The New York Medicalfournal, January, 1874, published "Forty Cases of Diphtheria Treated by Local Application of Sulphate of Iron." The present writer in that paper says: "About 1865 I became confident that some local treatment would best cure the disease, and often wondered what chemical re-agent would destroy and counteract the source of fever, the putrid mucus, pseudomembrane, continuously exuding, and at the same time not cauterize and irritate the still living, although infiltrated, membrane of the throat..... Creosote suggested itself to be considered (this was just before the carbolic acid discovery or invention), but it was not tested. Another agent, the subsulphate of iron, Monsel's styptic, in some now forgotten way was brought to notice. My first application to the throat in diphtheria determined with me its efficiency, etc. . . .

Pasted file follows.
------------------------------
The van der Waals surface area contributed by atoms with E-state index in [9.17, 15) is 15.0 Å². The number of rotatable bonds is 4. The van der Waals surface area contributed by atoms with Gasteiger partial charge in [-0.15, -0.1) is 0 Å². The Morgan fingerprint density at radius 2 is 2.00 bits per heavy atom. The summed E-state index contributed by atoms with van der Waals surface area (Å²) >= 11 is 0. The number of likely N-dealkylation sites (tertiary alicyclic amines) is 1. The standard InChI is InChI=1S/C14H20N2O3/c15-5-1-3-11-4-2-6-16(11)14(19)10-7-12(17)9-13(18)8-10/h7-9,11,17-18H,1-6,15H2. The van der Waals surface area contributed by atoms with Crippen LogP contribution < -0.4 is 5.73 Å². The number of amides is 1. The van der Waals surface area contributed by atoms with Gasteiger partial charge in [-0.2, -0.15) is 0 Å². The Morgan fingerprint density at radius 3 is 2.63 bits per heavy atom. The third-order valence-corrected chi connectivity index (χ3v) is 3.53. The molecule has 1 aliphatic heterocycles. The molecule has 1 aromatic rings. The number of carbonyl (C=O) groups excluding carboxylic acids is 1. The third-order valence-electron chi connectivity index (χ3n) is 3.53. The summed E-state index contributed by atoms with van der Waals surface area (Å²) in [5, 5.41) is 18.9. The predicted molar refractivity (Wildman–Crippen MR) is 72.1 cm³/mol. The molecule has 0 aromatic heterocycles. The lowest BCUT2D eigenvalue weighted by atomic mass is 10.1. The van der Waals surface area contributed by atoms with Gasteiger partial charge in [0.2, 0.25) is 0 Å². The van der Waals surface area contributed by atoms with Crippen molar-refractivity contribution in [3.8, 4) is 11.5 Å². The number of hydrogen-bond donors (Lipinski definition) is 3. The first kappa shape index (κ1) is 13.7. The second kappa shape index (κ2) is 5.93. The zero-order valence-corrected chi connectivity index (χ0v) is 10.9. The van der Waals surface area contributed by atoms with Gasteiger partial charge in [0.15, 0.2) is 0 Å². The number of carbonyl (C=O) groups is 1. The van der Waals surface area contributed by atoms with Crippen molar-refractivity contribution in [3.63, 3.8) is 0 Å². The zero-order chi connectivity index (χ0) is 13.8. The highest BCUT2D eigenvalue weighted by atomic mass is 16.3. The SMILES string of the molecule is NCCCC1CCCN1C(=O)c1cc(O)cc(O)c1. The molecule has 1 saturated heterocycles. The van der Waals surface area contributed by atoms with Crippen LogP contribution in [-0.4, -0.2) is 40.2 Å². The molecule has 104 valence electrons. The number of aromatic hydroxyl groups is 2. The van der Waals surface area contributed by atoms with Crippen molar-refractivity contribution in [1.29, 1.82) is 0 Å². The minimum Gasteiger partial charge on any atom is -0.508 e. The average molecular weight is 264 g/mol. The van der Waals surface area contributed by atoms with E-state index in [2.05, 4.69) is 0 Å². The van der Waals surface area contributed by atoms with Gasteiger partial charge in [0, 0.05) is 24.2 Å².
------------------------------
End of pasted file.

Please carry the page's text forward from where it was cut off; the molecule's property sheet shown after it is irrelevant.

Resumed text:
"You will sometimes induce a little vomiting at first, an effect not injurious—on the contrary, possibly beneficial